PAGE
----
La Famiglia - one fork 8 S. Front St. 215-922-2803 Itook the Loyal Opposition to La Famiglia. She's the woman who thinks garlic salt is a spice and can't imagine why anyone would drink wine when they could have a nice cup of coffee with cream and Sweet 'n Low. She is not easily impressed by "cuisine," but she was curious about a place that won a fourth star from the Mobil Travel Guide. La Famiglia is at first sight an impressive restaurant. It's got history - 25 years in the same location.
NEWS
January 14, 1995
NEWT'S BOOK ADVANCE I am not a Republican, but I can see nothing wrong with Newt Gingrich making a book deal or any kind of private deal, as long as the taxpayers are not paying for it. As for cashing in on his position, who would want a book if I wrote it? As long as he gives his full attention to his elective duties, getting a great deal of money from a private publisher (if that's the reason) because he's speaker of the House and not because it may be a good book, which is a possibility, doesn't or shouldn't make famous people second-class citizens because of their fame.
NEWS
November 12, 2004
RE THE Nov. 10 op-ed by Christine M. Flowers ("Fair-weather patriots"): While I agree wholeheartedly that talk of moving to Canada in light of last week's election results is extreme and perhaps a bit cowardly, surely she can understand the level of emotion from this election. And it was not just an election. We as a nation were intentionally divided by the right. Their admitted strategy was to play to their base while making no attempt to reach the other side - and they did just that by running on divisive issues like abortion and gay marriage.
NEWS
July 27, 2009
THE FUTURE of the GOP is a hot topic these days. Who is the leader? Should they present themselves as more moderate or more conservative? This type of media template is nothing new - it was also applied to the Dems until they won back Congress in '06. Republicans do have a problem, and it isn't that they've moved too far right. Polls of the party base show the opposite and polling of a wider cross-section of voters show that Obama's big-government policies aren't that popular, unlike his personal poll numbers.
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ARTICLES BY DATE
NEWS
October 28, 2013
Democratic state Senate President Stephen Sweeney is the other half of Gov. Christie's policy successes in New Jersey. Few of the Republican governor's major initiatives could have happened without Sweeney, who led his party to compromise on spending, taxes, and pensions. For his bipartisan legislative achievements, STEVE SWEENEY has earned the support of voters in his Third District on Nov. 5. He is running against Republican Niki Trunk, an attorney who worked for the State Comptroller's Office.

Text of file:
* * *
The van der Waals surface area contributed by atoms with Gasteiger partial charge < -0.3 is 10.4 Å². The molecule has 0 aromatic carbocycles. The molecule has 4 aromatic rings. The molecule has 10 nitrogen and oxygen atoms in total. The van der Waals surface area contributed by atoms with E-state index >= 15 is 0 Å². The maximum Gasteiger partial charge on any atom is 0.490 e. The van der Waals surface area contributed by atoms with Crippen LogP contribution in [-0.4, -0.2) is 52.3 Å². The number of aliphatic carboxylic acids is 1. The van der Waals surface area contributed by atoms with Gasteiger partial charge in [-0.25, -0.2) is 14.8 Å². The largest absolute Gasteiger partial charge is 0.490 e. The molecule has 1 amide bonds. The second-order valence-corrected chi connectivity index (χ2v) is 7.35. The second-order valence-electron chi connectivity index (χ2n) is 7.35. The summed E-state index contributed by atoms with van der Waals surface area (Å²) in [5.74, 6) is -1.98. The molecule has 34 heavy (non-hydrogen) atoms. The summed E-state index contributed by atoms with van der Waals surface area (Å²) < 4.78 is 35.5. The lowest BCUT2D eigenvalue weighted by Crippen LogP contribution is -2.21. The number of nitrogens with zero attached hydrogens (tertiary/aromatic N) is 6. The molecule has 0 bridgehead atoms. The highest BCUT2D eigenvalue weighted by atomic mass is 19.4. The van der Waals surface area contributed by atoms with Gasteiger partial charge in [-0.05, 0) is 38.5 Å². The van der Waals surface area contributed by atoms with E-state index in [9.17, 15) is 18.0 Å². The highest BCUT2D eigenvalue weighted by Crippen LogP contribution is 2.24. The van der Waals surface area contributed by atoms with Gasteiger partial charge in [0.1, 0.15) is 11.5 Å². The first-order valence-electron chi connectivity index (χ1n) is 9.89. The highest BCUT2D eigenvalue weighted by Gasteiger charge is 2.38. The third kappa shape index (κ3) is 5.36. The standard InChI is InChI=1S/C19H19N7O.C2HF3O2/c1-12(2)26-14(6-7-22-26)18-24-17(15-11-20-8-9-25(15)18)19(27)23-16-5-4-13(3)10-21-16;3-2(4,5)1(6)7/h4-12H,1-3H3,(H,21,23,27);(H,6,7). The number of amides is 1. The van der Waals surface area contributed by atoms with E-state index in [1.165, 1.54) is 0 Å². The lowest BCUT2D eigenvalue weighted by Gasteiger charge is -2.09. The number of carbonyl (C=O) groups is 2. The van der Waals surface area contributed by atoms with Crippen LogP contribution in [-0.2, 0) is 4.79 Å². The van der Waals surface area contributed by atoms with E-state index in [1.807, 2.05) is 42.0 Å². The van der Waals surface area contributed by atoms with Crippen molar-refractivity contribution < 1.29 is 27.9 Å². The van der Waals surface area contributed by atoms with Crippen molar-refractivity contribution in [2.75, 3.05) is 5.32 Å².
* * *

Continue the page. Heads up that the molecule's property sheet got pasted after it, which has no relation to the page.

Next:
NEWS
November 9, 2011 | By Bob Warner, Inquirer Staff Writer
Al Schmidt, the leader of a dissident faction inside Philadelphia's Republican Party, won a hotly contested race for city commissioner Tuesday, defeating four-term incumbent Joseph Duda, who was backed by the GOP's longtime power structure. The vote leaves the commissioners - long the province of battle-toughened ward leaders schooled in the rough-and-tumble of street-level politics - with two Ph.D.'s among their three members - Schmidt with a doctorate in history from Brandeis University, and a new Democratic commissioner, Stephanie Singer, with a doctorate in mathematics from New York University.
NEWS
October 31, 2011 | BY DAVID GAMBACORTA, gambacd@phillynews.com 215-854-5994
THE BATTLE for Northeast Philadelphia's 10th Councilmanic District has something that's as rare in this city as October snow: A race between a Republican and a Democrat that might go right down to the wire. City Councilman Brian O'Neill, the Republican minority leader, has held the seat since 1979 and faced little in the way of serious challengers over the years. "I don't have close elections," O'Neill said last week. The comment was more a statement of fact than a boast.
NEWS
May 18, 2011